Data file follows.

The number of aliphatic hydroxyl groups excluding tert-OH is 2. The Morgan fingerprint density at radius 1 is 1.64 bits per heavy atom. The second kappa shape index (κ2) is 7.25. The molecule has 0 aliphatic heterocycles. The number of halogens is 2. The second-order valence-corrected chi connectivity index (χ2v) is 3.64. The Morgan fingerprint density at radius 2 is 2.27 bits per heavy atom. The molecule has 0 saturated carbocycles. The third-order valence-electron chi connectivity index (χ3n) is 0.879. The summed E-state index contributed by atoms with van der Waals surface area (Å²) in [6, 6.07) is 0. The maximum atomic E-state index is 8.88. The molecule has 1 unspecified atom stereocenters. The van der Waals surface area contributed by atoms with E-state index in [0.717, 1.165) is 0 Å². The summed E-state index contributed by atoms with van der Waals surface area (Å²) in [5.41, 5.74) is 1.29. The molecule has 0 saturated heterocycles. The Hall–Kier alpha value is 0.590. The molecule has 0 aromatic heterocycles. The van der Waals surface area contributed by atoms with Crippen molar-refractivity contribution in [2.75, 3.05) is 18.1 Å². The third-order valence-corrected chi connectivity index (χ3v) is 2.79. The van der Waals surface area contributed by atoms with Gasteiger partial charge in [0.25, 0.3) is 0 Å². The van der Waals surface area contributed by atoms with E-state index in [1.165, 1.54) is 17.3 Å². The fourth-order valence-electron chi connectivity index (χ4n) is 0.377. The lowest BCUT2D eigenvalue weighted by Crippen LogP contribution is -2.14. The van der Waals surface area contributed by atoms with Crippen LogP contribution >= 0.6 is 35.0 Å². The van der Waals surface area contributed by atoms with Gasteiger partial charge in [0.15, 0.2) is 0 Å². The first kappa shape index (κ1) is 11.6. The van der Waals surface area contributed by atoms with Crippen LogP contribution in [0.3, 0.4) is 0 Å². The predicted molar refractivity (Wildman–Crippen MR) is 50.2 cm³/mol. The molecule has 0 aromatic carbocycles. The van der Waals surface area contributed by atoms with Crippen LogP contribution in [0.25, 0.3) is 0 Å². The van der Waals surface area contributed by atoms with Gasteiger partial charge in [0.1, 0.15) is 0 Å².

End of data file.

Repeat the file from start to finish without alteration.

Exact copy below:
The number of aliphatic hydroxyl groups excluding tert-OH is 2. The Morgan fingerprint density at radius 1 is 1.64 bits per heavy atom. The second kappa shape index (κ2) is 7.25. The molecule has 0 aliphatic heterocycles. The number of halogens is 2. The second-order valence-corrected chi connectivity index (χ2v) is 3.64. The Morgan fingerprint density at radius 2 is 2.27 bits per heavy atom. The molecule has 0 saturated carbocycles. The third-order valence-electron chi connectivity index (χ3n) is 0.879. The summed E-state index contributed by atoms with van der Waals surface area (Å²) in [6, 6.07) is 0. The maximum atomic E-state index is 8.88. The molecule has 1 unspecified atom stereocenters. The van der Waals surface area contributed by atoms with E-state index in [0.717, 1.165) is 0 Å². The summed E-state index contributed by atoms with van der Waals surface area (Å²) in [5.41, 5.74) is 1.29. The molecule has 0 saturated heterocycles. The Hall–Kier alpha value is 0.590. The molecule has 0 aromatic heterocycles. The van der Waals surface area contributed by atoms with Crippen molar-refractivity contribution in [2.75, 3.05) is 18.1 Å². The third-order valence-corrected chi connectivity index (χ3v) is 2.79. The van der Waals surface area contributed by atoms with Gasteiger partial charge in [0.25, 0.3) is 0 Å². The van der Waals surface area contributed by atoms with E-state index in [1.165, 1.54) is 17.3 Å². The fourth-order valence-electron chi connectivity index (χ4n) is 0.377. The lowest BCUT2D eigenvalue weighted by Crippen LogP contribution is -2.14. The van der Waals surface area contributed by atoms with Crippen LogP contribution >= 0.6 is 35.0 Å². The van der Waals surface area contributed by atoms with Gasteiger partial charge in [0.15, 0.2) is 0 Å². The first kappa shape index (κ1) is 11.6. The van der Waals surface area contributed by atoms with Crippen LogP contribution in [0.3, 0.4) is 0 Å². The predicted molar refractivity (Wildman–Crippen MR) is 50.2 cm³/mol. The molecule has 0 aromatic carbocycles. The van der Waals surface area contributed by atoms with Crippen LogP contribution in [0.25, 0.3) is 0 Å². The van der Waals surface area contributed by atoms with Gasteiger partial charge in [0.1, 0.15) is 0 Å².